Great Britain in 1801: before the Signing of the Peace of Amiens (According to Reports of the Priest of the Russian Embassy in London, Yakov Smirnov)
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Great Britain in 1801: before the Signing of the Peace of Amiens (According to Reports of the Priest of the Russian Embassy in London, Yakov Smirnov)
Annotation
PII
S207987840013685-2-1
DOI
10.18254/S207987840013685-2
Publication type
Article
Status
Published
Authors
Orlov Aleksander 
Affiliation: Moscow State Pedagogical University
Address: Russian Federation, Moscow
Abstract

In the Archive of Foreign Policy of the Russian Empire (AVPRI) reports are stored of the priest of the Russian Embassy in London Ya. I. Smirnov (1754—1840) in the State Collegium of Foreign Affairs (GKID) during the first half of 1801, giving new information to learn not only activities of the British government in a specified period of time and the formulation of Cabinet policy towards Russia and other countries, but the peculiarities of domestic life, and the circumstances of the stay there left during the break in relations in the years 1800—1801 Russian subjects, both civilians and military sailors. Smirnov’s reports to St. Petersburg proved to the representatives of the highest authorities that neither Russia nor any other country would be able to talk to Great Britain from a position of strength. It would be better for continental monarchies if it were their ally. But in this case, if we keep in mind the stable nature of the Anglo-French antagonism of the late 18th — early 19th centuries, London would require entry into the war on its side. Understanding this and relying on information received including from Smirnov, Alexander I in 1804 he proposed to Prime-Minister William Pitt the Younger an Alliance based not on immediate benefits, but on the principles of re-establishing (on a new basis) a “balance of power” in post-war Europe that guarantees peace and stability for all States, large and small. As for the peculiarities of the development of Anglo-Russian relations in the first half of 1801, it is worth paying attention to the fact that Smirnov in November 1800 reported to St. Petersburg about the existence of a “General plan” of the British to counteract the countries that signed the Convention on armed neutrality (“Northern League”). Subsequently, he informed the Russian authorities in detail and accurately about all the movements of the British squadrons. Knowing this, we can correct the established statement in Russian historiography that the measures taken by the British in relation to the ships of the countries participating in the hostile coalition were absolutely treacherous and unexpected for them. On the other hand, the priest insisted on showing his high-ranking recipients that during the most difficult period of the Anglo-Russian breakup, Russian goods are traded on the London stock exchange, even without raising the price. This was to prove that the British were interested in maintaining mutually beneficial trade and would never break with Russia themselves. Economic relations will become a solid basis for the political union of the two countries during the reign of Alexander I.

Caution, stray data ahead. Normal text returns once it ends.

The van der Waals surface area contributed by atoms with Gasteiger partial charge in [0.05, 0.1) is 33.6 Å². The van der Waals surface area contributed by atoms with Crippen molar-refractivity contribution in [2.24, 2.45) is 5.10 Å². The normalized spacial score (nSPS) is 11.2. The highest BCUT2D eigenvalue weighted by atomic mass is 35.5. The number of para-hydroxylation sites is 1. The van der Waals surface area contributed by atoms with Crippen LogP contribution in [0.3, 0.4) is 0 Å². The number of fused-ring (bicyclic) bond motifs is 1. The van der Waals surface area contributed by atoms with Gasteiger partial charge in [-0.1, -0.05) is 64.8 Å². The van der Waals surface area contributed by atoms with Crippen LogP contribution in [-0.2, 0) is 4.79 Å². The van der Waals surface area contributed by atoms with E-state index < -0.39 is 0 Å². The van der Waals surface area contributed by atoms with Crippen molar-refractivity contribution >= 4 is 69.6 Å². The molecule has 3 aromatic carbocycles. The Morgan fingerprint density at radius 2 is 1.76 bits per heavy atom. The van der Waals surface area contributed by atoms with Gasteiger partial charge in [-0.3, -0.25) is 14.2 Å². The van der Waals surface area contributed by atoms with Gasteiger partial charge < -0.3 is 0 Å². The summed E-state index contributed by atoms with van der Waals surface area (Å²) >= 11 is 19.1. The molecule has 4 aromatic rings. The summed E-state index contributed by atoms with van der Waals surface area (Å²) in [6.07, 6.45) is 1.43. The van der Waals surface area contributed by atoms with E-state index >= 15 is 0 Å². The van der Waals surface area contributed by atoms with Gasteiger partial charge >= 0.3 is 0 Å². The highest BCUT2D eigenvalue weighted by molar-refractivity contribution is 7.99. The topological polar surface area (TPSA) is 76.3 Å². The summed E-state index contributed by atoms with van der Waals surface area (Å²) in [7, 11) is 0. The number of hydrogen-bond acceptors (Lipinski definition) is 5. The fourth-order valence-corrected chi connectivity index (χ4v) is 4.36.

Keywords
Great Britain in the first half of 1801, Anglo-Russian relations, priest of the Russian embassy in London Ya.I. Smirnov, archival documents
Received
11.05.2020
Publication date
31.01.2021
Number of characters
93090
Number of purchasers
1
Views
39
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0.0 (0 votes)
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